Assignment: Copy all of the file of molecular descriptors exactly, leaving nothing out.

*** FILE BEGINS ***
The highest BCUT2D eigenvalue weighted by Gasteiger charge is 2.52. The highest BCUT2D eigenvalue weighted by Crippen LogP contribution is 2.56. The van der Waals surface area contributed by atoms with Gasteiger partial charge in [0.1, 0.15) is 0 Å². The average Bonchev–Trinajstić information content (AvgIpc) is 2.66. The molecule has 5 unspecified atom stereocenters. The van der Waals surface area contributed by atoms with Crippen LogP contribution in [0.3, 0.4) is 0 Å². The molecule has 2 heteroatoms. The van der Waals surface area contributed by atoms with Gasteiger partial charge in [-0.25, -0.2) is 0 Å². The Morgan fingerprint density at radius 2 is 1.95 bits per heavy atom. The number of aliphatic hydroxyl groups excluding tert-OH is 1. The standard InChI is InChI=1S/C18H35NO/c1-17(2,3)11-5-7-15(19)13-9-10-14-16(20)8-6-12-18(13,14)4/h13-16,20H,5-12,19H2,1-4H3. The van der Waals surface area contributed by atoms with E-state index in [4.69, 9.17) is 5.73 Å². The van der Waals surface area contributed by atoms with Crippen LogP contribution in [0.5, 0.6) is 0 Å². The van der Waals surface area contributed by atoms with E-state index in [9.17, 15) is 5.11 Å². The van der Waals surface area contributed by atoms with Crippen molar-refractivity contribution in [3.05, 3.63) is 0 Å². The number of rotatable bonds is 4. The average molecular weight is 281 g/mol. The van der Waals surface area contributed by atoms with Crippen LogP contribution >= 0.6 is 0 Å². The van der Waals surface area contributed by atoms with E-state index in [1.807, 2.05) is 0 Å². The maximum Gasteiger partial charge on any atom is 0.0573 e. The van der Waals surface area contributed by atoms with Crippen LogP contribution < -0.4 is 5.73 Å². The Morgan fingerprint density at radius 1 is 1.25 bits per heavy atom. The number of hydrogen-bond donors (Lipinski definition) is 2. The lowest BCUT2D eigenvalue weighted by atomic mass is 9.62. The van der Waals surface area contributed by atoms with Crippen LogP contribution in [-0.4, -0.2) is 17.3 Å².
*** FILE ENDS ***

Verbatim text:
The highest BCUT2D eigenvalue weighted by Gasteiger charge is 2.52. The highest BCUT2D eigenvalue weighted by Crippen LogP contribution is 2.56. The van der Waals surface area contributed by atoms with Gasteiger partial charge in [0.1, 0.15) is 0 Å². The average Bonchev–Trinajstić information content (AvgIpc) is 2.66. The molecule has 5 unspecified atom stereocenters. The van der Waals surface area contributed by atoms with Crippen LogP contribution in [0.3, 0.4) is 0 Å². The molecule has 2 heteroatoms. The van der Waals surface area contributed by atoms with Gasteiger partial charge in [-0.25, -0.2) is 0 Å². The Morgan fingerprint density at radius 2 is 1.95 bits per heavy atom. The number of aliphatic hydroxyl groups excluding tert-OH is 1. The standard InChI is InChI=1S/C18H35NO/c1-17(2,3)11-5-7-15(19)13-9-10-14-16(20)8-6-12-18(13,14)4/h13-16,20H,5-12,19H2,1-4H3. The van der Waals surface area contributed by atoms with E-state index in [4.69, 9.17) is 5.73 Å². The van der Waals surface area contributed by atoms with Crippen LogP contribution in [0.5, 0.6) is 0 Å². The van der Waals surface area contributed by atoms with E-state index in [9.17, 15) is 5.11 Å². The van der Waals surface area contributed by atoms with Crippen molar-refractivity contribution in [3.05, 3.63) is 0 Å². The number of rotatable bonds is 4. The average molecular weight is 281 g/mol. The van der Waals surface area contributed by atoms with Crippen LogP contribution >= 0.6 is 0 Å². The van der Waals surface area contributed by atoms with E-state index in [1.807, 2.05) is 0 Å². The maximum Gasteiger partial charge on any atom is 0.0573 e. The van der Waals surface area contributed by atoms with Crippen LogP contribution < -0.4 is 5.73 Å². The Morgan fingerprint density at radius 1 is 1.25 bits per heavy atom. The number of hydrogen-bond donors (Lipinski definition) is 2. The lowest BCUT2D eigenvalue weighted by atomic mass is 9.62. The van der Waals surface area contributed by atoms with Crippen LogP contribution in [-0.4, -0.2) is 17.3 Å².